At Summer Reading Camps, Birmingham Students And Teachers Prepare For Alabama’s New Literacy Law
On a recent morning at West End Academy, vocabulary words lined the white board and students sat at their desks, practicing their writing and reading skills. It’s summer, but the students were excited and engaged as they prepared for next school year.
Rilee Winchester, 7, shared why she’s excited to start third grade.
“I’m more than excited, I’m happy,” Rilee said. “I want to get smarter and smarter every step I go.”
Rilee and her classmates were at a summer literacy camp, one of many in the Birmingham City school district for students in kindergarten through third grade. It’s a new way the district is trying to get students and teachers ready for an extra challenge this new school year: the Alabama Literacy Act.
State lawmakers passed the policy in 2019, but will go into effect this school year. It means that third graders must pass the reading portion of a new statewide test, called the Alabama Comprehensive Assessment Program. Or they risk being held back.
“It really places a sense of urgency for educators because we know that our students, you know, many of them do struggle with reading,” said Pamela Williams, who is the executive director of curriculum and instruction at Birmingham City Schools. “And they come to us struggling or they come to us not knowing the basic foundational skills that they need to become fluent readers.”
In 2019, 23% of Birmingham City Schools students were reading at or above grade level, according to the Alabama State Department of Education’s annual report card.
At the summer literacy camps, students received at least 90 minutes of reading a day using literacy kits provided by their schools. Teachers coached students in phonics, phonemic awareness, vocabulary and writing, among other skills.
But other factors make tackling this reading instruction even more difficult: learning loss from last year’s remote schooling, access to the internet and poverty in Birmingham City Schools. Sixty-eight percent of Birmingham City Schools students are considered economically disadvantaged.
“The majority of our kids fall into that low socioeconomic status,” Williams said. “So, yes, there is an equity issue because we had to offer the summer literacy programs at all of our schools because all of our schools had students that needed to attend those summer literacy camps.”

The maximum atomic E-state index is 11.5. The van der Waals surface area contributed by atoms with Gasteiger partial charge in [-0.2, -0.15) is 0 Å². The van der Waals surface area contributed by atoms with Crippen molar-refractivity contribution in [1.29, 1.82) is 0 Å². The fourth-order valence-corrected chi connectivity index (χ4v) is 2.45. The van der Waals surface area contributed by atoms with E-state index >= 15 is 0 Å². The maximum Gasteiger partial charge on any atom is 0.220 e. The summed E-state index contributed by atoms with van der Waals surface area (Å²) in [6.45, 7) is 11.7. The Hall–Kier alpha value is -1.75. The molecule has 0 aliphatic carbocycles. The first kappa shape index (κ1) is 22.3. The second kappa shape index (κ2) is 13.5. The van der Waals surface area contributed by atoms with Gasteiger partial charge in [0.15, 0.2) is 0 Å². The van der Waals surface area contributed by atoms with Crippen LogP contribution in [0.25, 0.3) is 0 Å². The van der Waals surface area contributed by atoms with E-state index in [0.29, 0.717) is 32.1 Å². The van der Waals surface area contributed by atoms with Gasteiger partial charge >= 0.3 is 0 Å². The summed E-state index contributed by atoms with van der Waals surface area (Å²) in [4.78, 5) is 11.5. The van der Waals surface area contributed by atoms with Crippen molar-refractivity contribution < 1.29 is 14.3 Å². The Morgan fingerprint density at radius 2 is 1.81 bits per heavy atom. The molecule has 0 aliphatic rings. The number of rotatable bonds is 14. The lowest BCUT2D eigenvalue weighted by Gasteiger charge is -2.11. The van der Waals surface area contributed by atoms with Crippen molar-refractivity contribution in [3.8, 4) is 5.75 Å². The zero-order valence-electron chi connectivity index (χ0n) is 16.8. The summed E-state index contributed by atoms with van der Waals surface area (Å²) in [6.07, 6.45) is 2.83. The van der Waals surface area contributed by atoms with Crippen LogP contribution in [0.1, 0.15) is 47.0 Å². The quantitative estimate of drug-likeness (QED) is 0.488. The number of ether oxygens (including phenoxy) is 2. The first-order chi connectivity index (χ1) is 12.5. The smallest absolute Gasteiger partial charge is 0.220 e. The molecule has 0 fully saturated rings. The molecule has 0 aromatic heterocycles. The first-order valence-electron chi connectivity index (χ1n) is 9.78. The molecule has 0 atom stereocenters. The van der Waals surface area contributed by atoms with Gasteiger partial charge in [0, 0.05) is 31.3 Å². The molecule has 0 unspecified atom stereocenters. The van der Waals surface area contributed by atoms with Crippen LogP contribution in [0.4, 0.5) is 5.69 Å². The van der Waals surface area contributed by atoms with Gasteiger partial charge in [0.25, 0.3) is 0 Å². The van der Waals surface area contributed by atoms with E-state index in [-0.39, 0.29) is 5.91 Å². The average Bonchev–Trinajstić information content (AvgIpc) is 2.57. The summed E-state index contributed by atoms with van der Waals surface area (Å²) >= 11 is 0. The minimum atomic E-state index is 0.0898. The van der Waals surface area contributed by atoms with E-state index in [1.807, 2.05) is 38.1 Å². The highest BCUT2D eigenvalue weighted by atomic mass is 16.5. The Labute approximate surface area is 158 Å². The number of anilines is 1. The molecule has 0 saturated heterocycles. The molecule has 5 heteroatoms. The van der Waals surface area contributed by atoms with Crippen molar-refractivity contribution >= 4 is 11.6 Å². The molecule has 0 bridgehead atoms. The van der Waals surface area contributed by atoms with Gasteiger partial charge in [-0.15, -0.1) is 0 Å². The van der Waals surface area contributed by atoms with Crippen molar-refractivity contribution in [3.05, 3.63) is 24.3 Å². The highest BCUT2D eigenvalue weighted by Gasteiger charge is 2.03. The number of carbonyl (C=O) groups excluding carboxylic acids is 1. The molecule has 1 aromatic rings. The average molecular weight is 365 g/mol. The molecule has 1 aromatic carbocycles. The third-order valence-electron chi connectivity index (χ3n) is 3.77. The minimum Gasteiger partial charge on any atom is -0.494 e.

Naomi Hupert, a senior research scientist at the Education Development Center, studies literacy and digital learning with a focus on equity. She said that typically, schools in under-resourced communities struggle to retain teachers and often have less access to professional development resources to help them provide individualized instruction.
“Classes are more crowded — all the components that create an environment that’s not really going to support kids, especially kids who need a little bit of extra help,” Hupert said.
Over the past year, Birmingham City Schools have tried to address some of these challenges. The district offered educators training, resources and retreats so they can best support students.
But Hupert said that the Alabama Literacy Act itself already puts students at a disadvantage.
“Just in general, in terms of effectiveness, retention policies for third grade, for the most part, are not identified as being particularly effective, really, because third grade is too late,” Hupert said. “Often retention policies are almost like a punishment for a child for failing to learn to read. And really, a child is not responsible for his or her failure to learn to read. It’s all kinds of other circumstances in school settings.”
Still, retention policies are fairly common in the United States. With its new literacy act, Alabama joins 16 other states and Washington, D.C. that require third graders to demonstrate their skills in order to move onto the next grade.
Research from 2008 from the Association for Supervision and Curriculum Development shows that holding kids back in third grade does more harm than good in the long term. In the shorter term, these kinds of policies show that students will not need more remedial support, but it is not a holistic solution, according to Hupert.
She said that the responsibility falls on education policy-makers to make sure that teachers are trained and closely monitor students’ progress and that students get strong, early interventions rather than a punitive retention policy.
“Instead of making kids feel like they’ve done something wrong and have to be held back a year, you just want to give them all the support that they need from the earliest possible moment,” Hupert said.
‘Give It All We Have’
Even with the pressure of the new literacy policy, Birmingham City Schools is trying to give students that kind of support with their summer literacy camps. Plus, educators want to help children develop a love of reading.
At West End Academy, Principal Chandra Watkins said she has concerns about the impact of the policy, but she also has a lot of drive and determination.
“I think our babies are going to struggle some, but we’re going to roll up our sleeves, our pant legs and go in to fight,” Watkins said. “ We’re going to give it all we have.”
If students do not show proficiency in the reading assessment test, schools can offer other options that allow a student to move on to the next grade. They’re called “good cause exemptions” and include students with disabilities, students who are learning English and children who have received intensive reading intervention for more than two years.
Birmingham City Schools plans to continue the literacy camps during breaks throughout the school year.
Kyra Miles is a Report for America Corps Member reporting on education for WBHM.